The direction-finding method described below is suited for precise measurement of the incident direction of virtually any high-frequency (HP) signals. A priori knowledge or a prior measurement of the signal frequency is not required. The method is based on an expanded FFT analysis, and can be used for both continuous and pulsed HF signals. If predeterminable conditions are met, even a temporal superposing of signals is permissible.
The underlying concept of the method is that, following a selection of the frequency of the measurement signal in separate measurement channels with the use of digital filtering without temporal gaps (in this special case: the use of a complex broadband FFT (Fast Fourier Transformation)), the associated phase differences are evaluated and the phase angle sequences of successive FFT cycles are analyzed. Thus, a simultaneous measurement of a plurality of identical or different signals having different frequencies is possible.
FIG. 1 shows a target T, for example a high-frequency or extremely-high-frequency transmitter, that transmits an HF signal. The associated wave (incident signal) has an incident angle θ (signal incident direction) to be measured with respect to a predeterminable primary direction H of an antenna arrangement including at least two essentially identical, generally parallel-oriented antennas 1 and 2 which are used as high-frequency signal receivers. Antennas 1 and 2 are embodied as broadband antennas, for example for the radar frequency range, and are oriented such that their primary receiving direction coincides with the primary direction H. The method can even be used if a large angle difference, for example 45 degrees, exists between the antenna axes (primary directions of the receiving characteristic). In other words, no mechanical adjustment of the antennas 1 and 2 that would be cost-prohibitive and susceptible to interference is necessary. An associated antenna channel 3, 4 is disposed downstream of each antenna 1, 2. Each antenna channel includes an antenna preamplifier (not shown separately from the antennas) that is adapted to the signals to be received. Downstream of the respective antenna/preamplifier 1, 2 is an HF/IF mixer 5, 6 for a predeterminable intermediate-frequency range (IF range). The output signal of the mixer is supplied to an analog/digital (A/D) converter 7, 8 preceding an FFT arrangement 9, 10, in which a conversion is effected from the time domain into the frequency domain. At the output of the FFT arrangements 9, 10, two signals having generally different phases φ1, φ2 result for each spectral component (in each of the simultaneous HF signals) that can be distinguished in the frequency. Now a phase-difference measurement φ1-φ2 is performed in a phase differencer 11, yielding a phase-difference signal according to the formula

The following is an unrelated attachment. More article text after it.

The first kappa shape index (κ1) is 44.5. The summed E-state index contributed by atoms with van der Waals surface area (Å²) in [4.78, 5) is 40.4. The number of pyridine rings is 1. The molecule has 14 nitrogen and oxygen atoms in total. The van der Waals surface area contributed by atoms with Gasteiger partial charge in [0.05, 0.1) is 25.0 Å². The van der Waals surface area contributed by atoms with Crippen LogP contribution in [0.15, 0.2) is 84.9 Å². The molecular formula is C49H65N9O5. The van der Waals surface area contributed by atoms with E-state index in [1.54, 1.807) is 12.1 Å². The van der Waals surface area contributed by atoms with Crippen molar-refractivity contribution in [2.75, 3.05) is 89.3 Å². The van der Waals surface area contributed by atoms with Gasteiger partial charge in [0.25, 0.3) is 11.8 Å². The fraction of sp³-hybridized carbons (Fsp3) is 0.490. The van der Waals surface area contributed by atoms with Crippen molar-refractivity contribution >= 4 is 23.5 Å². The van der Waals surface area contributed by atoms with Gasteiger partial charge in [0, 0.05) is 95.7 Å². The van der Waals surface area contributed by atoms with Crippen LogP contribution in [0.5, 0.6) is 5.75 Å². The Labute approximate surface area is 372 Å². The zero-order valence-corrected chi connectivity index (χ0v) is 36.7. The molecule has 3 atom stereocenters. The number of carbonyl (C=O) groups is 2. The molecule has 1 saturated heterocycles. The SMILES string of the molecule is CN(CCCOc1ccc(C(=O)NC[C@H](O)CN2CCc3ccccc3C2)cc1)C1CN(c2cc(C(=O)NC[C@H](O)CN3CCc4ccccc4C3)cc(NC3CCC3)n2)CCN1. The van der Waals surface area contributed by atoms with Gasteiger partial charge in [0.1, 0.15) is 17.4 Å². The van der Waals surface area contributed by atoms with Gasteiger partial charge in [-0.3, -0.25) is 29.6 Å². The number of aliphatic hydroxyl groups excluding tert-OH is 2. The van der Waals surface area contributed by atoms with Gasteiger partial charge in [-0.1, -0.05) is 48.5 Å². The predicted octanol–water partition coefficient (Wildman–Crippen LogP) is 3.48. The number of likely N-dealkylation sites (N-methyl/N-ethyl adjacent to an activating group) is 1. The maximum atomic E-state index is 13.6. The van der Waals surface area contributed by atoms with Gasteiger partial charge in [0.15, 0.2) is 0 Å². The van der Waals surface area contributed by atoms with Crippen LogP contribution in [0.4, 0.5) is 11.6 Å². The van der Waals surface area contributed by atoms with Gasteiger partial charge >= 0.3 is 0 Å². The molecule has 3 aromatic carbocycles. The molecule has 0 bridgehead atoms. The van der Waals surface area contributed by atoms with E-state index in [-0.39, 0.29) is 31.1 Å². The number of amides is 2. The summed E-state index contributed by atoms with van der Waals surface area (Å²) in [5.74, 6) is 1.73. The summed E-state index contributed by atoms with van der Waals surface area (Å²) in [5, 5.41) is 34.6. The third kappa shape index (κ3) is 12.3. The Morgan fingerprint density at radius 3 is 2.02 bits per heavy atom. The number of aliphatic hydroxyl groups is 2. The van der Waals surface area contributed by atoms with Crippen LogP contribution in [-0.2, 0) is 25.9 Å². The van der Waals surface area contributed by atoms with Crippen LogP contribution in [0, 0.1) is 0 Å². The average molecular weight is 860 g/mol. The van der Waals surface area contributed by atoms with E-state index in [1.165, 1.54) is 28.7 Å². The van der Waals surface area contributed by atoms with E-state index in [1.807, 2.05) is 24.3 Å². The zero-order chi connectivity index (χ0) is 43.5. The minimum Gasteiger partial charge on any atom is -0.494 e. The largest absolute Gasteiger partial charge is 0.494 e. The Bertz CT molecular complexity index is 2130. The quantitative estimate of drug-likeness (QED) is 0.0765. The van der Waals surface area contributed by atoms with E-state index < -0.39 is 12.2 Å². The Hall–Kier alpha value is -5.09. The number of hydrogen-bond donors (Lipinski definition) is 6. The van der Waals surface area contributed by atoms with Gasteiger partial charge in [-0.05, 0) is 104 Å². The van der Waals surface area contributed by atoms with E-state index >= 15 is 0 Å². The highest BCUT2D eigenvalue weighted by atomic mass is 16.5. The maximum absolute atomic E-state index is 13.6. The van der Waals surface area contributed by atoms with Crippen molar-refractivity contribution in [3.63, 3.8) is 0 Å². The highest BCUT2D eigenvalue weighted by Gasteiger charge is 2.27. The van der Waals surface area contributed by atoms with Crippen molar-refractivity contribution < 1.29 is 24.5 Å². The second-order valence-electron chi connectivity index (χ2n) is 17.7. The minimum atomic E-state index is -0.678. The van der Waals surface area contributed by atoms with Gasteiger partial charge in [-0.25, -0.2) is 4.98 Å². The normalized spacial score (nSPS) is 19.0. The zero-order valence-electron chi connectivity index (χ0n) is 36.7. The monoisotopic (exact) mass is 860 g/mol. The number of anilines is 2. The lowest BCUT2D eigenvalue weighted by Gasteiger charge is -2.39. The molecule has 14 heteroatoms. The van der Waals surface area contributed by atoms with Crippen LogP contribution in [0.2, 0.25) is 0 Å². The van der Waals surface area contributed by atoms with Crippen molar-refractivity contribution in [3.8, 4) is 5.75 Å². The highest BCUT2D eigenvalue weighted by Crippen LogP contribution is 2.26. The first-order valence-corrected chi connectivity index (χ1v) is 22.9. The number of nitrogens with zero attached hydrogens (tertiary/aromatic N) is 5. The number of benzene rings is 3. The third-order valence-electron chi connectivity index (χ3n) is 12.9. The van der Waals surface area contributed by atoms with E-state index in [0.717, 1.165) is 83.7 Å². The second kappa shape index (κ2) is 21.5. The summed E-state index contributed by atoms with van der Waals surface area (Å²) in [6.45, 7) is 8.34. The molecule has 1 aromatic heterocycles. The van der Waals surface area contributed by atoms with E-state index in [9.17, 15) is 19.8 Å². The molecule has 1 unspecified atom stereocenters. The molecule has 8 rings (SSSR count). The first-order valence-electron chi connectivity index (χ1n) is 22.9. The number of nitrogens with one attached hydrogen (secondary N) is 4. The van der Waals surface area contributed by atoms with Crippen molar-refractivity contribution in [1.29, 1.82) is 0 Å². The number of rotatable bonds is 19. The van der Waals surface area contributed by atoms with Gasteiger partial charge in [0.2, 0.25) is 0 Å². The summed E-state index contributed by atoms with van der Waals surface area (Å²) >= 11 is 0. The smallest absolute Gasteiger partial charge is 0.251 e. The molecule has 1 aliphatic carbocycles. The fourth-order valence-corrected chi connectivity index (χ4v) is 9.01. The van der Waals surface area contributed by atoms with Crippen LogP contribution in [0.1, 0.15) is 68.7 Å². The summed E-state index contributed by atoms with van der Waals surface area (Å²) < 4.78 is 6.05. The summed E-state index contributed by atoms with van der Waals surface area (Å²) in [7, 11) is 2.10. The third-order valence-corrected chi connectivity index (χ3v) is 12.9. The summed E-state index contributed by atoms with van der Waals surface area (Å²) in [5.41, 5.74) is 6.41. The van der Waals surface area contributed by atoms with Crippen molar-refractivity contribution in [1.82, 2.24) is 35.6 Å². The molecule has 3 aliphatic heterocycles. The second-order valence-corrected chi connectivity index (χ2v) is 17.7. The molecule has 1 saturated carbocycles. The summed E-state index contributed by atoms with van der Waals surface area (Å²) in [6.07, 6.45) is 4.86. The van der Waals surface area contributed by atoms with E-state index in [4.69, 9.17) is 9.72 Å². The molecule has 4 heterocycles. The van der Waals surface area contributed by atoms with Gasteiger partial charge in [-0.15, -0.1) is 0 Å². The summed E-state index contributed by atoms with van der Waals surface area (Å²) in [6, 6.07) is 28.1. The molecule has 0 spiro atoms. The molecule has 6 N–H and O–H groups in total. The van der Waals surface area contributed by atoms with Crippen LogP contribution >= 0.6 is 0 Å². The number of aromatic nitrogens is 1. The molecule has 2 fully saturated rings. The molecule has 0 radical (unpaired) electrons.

with Δφ indicating the phase difference between the two output signals of the FFT arrangements.
With a known or measurable antenna base distance D, the searched incident angle θ can be determined from the (initially unknown) signal frequency f and the phase difference Δφ between the two antenna measurement channels according to the formula:
c0=speed of light.
In the present method, the phase difference Δφ results directly from the (complex) FFT results of the two analysis channels. As an alternative, with the prerequisite of a sufficiently-long, predeterminable signal period, it is possible to determine the phase difference Δφ over several FFT intervals by forming an average value. In this way, statistical measuring errors can advantageously be reduced to a non-interfering, negligible value. It is possible to reduce the statistical measuring errors further with an alternating, crossover switching of the antenna channels over time. In the process, for example, the output signals of the antennas 1, 2 are first evaluated in the manner illustrated in FIG. 1. After a predeterminable time clock, a switch is made such that the antennas 1, 2 are connected to the downstream evaluation channels corresponding to the (crossed) connections shown as dashed lines in FIG. 1.
The signal frequency f also required for determining the incident angle θ according to Eq. (1) is advantageously likewise obtained from the FFT results (output signals of the FFT arrangements) by performing a phase-sequence analysis in units 12 and 13 downstream of the respective FFT arrangements 9 and 10.. To increase the measuring precision in comparison to a simple FFT analysis (where the frequency-measuring precision is determined solely by the FFT line spacing in the amplitude spectrum), in this method a frequency-measurement method is used that is based on a special evaluation of FFT phase sequences that result during a complex filtering, preferably a broadband FFT. Here, the so-called result vectors resulting during a complex broadband FFT are determined continuously, separately for each (antenna) evaluation channel in the complex frequency domain, and over a predeterminable measurement period, with their phase angles being determined in the complex frequency domain. An average (weighted) phase angle is determined from a predeterminable sequence of temporally-successive phase angles, and from this an estimated value is determined for the signal-frequency position within the discrete FFT spectrum. The frequency-measuring precision attained here is dependent, on the one hand, on the selected measurement period and, on the other hand, on the existing signal-to-noise ratio in the measurement channel (antenna channel). The measuring method used for precise frequency measurement in direction finding is described in detail in German patent application DE 197 44 691.4 and its concurrently filed U.S.counterpart application Ser. No. 09/170,200, the disclosure of which is incorporated herein by reference.